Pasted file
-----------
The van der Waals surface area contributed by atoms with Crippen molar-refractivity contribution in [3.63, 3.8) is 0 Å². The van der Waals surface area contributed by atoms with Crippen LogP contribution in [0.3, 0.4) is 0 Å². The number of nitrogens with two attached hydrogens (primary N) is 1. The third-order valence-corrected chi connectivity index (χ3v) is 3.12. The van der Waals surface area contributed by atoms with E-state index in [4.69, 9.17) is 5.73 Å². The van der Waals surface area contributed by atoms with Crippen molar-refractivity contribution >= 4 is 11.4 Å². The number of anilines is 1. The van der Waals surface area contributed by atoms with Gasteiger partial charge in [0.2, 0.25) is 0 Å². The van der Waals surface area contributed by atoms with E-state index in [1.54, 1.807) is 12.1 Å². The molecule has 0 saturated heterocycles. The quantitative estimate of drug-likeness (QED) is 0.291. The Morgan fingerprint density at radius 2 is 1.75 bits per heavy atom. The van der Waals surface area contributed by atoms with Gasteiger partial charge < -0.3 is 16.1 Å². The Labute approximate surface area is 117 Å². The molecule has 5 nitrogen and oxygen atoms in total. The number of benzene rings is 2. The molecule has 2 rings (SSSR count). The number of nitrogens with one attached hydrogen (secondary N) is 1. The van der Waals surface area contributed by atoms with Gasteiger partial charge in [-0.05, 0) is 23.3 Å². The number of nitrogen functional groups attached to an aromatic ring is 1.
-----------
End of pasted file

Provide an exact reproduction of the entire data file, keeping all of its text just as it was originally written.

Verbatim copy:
The van der Waals surface area contributed by atoms with Crippen molar-refractivity contribution in [3.63, 3.8) is 0 Å². The van der Waals surface area contributed by atoms with Crippen LogP contribution in [0.3, 0.4) is 0 Å². The number of nitrogens with two attached hydrogens (primary N) is 1. The third-order valence-corrected chi connectivity index (χ3v) is 3.12. The van der Waals surface area contributed by atoms with E-state index in [4.69, 9.17) is 5.73 Å². The van der Waals surface area contributed by atoms with Crippen molar-refractivity contribution >= 4 is 11.4 Å². The number of anilines is 1. The van der Waals surface area contributed by atoms with Gasteiger partial charge in [0.2, 0.25) is 0 Å². The van der Waals surface area contributed by atoms with E-state index in [1.54, 1.807) is 12.1 Å². The molecule has 0 saturated heterocycles. The quantitative estimate of drug-likeness (QED) is 0.291. The Morgan fingerprint density at radius 2 is 1.75 bits per heavy atom. The van der Waals surface area contributed by atoms with Gasteiger partial charge < -0.3 is 16.1 Å². The Labute approximate surface area is 117 Å². The molecule has 5 nitrogen and oxygen atoms in total. The number of benzene rings is 2. The molecule has 2 rings (SSSR count). The number of nitrogens with one attached hydrogen (secondary N) is 1. The van der Waals surface area contributed by atoms with Gasteiger partial charge in [-0.05, 0) is 23.3 Å². The number of nitrogen functional groups attached to an aromatic ring is 1.